14 Attention to excellence and quality in one’s work is a manifestation of zeal for service. One tries to be and do the best one can in order to be of greater service to God and to contribute to the common good.

15 John Paul II defines communion this way: ‘‘Communion . . . speaks of the union with God brought about by Jesus Christ in the Holy Spirit.’’ (Christifidelis Laici 19). Communion with the Triune God bears fruit in communion with others: ‘‘Communion with Jesus, which gives rise to the communion of Christians among themselves is an indispensable condition for bearing fruit: ‘Apart from me you can do nothing.’ (Jn 15.5) And communion with others is the most magnificent fruit that the branches can give: in fact, it is the gift of Christ and His Spirit. . . Communion and mission are profoundly connected with one another, they interpenetrate and mutually imply each other, to the point that communion represents both the source and fruit of mission: communion gives rise to mission and mission is accomplished in communion.’’ (CL 32).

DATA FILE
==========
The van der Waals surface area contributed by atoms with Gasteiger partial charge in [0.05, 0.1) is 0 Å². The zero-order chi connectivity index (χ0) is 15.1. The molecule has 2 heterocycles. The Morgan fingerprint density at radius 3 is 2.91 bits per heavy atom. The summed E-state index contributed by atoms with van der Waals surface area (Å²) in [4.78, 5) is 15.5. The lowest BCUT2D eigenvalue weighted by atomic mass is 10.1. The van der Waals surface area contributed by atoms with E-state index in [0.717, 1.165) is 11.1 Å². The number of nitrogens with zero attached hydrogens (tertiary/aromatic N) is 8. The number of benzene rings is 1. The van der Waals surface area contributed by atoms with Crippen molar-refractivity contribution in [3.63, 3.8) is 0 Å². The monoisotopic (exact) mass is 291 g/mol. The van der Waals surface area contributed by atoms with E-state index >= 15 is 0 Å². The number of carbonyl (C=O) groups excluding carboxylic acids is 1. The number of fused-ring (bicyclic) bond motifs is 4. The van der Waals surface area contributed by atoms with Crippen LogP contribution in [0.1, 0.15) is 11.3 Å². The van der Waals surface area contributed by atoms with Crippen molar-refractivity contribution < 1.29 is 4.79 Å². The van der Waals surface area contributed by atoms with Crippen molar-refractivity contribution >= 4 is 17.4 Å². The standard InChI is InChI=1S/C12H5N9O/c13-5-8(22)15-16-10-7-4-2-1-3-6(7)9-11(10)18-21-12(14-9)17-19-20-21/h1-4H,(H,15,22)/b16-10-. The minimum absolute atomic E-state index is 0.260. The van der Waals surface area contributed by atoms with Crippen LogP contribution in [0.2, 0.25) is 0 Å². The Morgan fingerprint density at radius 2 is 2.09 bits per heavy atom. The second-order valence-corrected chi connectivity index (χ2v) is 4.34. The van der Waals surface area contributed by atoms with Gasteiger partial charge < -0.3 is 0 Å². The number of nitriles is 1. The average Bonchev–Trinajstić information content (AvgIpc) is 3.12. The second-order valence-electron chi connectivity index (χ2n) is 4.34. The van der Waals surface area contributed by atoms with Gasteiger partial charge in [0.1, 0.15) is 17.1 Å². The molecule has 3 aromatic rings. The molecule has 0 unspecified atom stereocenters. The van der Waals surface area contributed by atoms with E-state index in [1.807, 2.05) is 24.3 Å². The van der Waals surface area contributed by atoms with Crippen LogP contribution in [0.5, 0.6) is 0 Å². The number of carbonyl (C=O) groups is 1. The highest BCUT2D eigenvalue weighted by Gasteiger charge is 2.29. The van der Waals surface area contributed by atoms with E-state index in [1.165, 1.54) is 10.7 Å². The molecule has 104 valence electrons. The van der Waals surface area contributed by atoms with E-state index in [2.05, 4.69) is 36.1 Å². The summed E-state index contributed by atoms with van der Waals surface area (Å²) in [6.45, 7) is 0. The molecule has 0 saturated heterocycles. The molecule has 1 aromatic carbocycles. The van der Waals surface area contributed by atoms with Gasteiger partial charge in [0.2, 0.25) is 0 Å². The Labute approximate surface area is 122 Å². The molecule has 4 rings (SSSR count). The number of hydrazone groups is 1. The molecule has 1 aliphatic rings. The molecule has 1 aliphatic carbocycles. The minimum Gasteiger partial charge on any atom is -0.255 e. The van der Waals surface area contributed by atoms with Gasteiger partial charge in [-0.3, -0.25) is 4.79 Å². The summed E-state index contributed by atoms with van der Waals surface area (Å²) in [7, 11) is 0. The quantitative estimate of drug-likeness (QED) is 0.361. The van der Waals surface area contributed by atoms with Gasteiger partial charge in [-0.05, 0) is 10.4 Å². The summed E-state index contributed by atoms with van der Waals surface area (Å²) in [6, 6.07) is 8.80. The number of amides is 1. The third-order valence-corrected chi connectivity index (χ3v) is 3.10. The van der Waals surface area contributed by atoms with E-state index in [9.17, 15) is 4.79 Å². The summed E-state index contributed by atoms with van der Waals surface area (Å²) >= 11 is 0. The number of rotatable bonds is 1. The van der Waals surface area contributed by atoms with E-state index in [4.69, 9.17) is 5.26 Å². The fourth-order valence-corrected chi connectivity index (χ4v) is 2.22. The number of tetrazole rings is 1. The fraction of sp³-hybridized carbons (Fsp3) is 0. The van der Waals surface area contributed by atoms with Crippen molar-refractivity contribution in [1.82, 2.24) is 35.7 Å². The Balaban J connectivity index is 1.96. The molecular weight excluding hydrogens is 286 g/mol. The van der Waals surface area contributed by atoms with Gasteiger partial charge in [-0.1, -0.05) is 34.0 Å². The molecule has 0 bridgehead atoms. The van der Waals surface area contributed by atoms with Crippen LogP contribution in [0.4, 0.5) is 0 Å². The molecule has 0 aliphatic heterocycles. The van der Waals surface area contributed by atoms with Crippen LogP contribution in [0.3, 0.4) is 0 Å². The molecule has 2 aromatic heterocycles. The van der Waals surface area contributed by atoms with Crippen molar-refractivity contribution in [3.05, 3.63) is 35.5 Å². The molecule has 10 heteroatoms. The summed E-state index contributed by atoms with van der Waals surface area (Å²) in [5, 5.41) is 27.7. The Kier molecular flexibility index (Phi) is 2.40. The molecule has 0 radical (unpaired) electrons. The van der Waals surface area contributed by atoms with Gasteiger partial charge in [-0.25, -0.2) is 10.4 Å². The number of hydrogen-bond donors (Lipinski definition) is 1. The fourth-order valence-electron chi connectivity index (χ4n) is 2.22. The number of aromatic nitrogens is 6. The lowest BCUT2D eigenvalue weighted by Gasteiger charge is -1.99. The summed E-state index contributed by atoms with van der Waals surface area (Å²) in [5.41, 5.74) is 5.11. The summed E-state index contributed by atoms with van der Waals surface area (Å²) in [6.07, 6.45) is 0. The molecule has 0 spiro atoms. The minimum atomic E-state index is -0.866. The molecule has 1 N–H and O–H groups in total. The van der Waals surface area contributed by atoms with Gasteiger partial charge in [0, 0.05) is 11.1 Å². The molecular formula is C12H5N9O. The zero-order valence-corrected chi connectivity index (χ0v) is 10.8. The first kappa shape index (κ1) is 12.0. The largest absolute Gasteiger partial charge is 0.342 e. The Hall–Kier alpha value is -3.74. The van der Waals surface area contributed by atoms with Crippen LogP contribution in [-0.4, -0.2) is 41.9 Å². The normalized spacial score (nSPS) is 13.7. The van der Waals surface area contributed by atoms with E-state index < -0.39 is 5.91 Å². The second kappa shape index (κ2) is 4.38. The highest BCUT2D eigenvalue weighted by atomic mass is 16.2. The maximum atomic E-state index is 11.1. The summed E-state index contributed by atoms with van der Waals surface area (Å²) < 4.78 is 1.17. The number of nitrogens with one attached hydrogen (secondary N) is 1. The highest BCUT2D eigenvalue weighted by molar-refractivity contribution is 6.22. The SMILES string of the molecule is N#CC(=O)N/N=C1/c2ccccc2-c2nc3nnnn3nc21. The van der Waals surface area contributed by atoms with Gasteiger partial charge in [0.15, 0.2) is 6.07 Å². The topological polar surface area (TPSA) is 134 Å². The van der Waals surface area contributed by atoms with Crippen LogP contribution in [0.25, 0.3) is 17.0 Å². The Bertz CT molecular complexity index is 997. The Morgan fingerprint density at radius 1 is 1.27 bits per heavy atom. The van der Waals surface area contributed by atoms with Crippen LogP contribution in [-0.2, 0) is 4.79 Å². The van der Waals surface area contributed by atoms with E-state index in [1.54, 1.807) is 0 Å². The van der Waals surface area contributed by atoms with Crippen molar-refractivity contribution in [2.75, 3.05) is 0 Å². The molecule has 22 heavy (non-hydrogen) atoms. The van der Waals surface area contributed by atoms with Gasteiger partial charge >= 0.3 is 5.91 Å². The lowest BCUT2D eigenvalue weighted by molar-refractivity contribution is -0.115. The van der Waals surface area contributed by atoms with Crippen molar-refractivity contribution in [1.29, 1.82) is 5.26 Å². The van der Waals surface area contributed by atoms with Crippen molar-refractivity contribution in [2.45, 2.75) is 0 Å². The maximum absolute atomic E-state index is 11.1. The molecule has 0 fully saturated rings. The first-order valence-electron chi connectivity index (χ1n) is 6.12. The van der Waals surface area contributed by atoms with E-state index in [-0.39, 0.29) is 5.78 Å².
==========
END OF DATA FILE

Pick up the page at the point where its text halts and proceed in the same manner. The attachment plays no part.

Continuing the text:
16 Association - Lasallian expression approximating ‘‘communion in mission.’’ Association carries the sense of fidelity to God, to one’s collaborators, and to the mission. However, it must be acknowledged that there are different degrees and levels of collaboration and association for mission. Association is to be interpreted in an inclusive sense to embrace even those who through goodwill collaborate in the Lasallian educational project without sharing all the Lasallian values and commitments.